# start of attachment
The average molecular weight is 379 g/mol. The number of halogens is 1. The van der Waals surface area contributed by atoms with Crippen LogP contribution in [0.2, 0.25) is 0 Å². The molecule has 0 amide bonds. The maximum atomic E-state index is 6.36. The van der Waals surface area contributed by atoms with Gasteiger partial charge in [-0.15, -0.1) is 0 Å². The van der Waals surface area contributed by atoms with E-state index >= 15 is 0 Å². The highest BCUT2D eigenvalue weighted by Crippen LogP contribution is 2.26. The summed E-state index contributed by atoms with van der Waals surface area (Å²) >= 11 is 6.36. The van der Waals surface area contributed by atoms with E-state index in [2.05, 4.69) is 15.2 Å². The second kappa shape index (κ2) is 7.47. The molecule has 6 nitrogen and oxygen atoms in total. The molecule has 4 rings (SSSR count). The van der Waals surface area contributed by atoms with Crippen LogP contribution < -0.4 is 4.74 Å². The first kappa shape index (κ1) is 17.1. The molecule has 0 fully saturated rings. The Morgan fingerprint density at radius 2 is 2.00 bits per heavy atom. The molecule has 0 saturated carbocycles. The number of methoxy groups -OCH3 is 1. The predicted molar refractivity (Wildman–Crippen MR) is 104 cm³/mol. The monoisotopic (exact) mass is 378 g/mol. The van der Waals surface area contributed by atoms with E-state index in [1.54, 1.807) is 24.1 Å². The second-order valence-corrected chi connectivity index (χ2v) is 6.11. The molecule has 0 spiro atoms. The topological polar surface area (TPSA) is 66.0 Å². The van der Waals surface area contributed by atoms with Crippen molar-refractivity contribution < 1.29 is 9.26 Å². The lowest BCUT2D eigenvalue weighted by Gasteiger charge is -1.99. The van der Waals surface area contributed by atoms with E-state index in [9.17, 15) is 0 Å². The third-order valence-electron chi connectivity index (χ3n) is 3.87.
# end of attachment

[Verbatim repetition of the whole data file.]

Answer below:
The average molecular weight is 379 g/mol. The number of halogens is 1. The van der Waals surface area contributed by atoms with Crippen LogP contribution in [0.2, 0.25) is 0 Å². The molecule has 0 amide bonds. The maximum atomic E-state index is 6.36. The van der Waals surface area contributed by atoms with Gasteiger partial charge in [-0.15, -0.1) is 0 Å². The van der Waals surface area contributed by atoms with E-state index >= 15 is 0 Å². The highest BCUT2D eigenvalue weighted by Crippen LogP contribution is 2.26. The summed E-state index contributed by atoms with van der Waals surface area (Å²) >= 11 is 6.36. The van der Waals surface area contributed by atoms with E-state index in [2.05, 4.69) is 15.2 Å². The second kappa shape index (κ2) is 7.47. The molecule has 6 nitrogen and oxygen atoms in total. The molecule has 4 rings (SSSR count). The van der Waals surface area contributed by atoms with Crippen LogP contribution < -0.4 is 4.74 Å². The first kappa shape index (κ1) is 17.1. The molecule has 0 fully saturated rings. The Morgan fingerprint density at radius 2 is 2.00 bits per heavy atom. The molecule has 0 saturated carbocycles. The number of methoxy groups -OCH3 is 1. The predicted molar refractivity (Wildman–Crippen MR) is 104 cm³/mol. The monoisotopic (exact) mass is 378 g/mol. The van der Waals surface area contributed by atoms with E-state index in [1.54, 1.807) is 24.1 Å². The second-order valence-corrected chi connectivity index (χ2v) is 6.11. The molecule has 0 spiro atoms. The topological polar surface area (TPSA) is 66.0 Å². The van der Waals surface area contributed by atoms with Crippen molar-refractivity contribution < 1.29 is 9.26 Å². The lowest BCUT2D eigenvalue weighted by Gasteiger charge is -1.99. The van der Waals surface area contributed by atoms with E-state index in [9.17, 15) is 0 Å². The third-order valence-electron chi connectivity index (χ3n) is 3.87.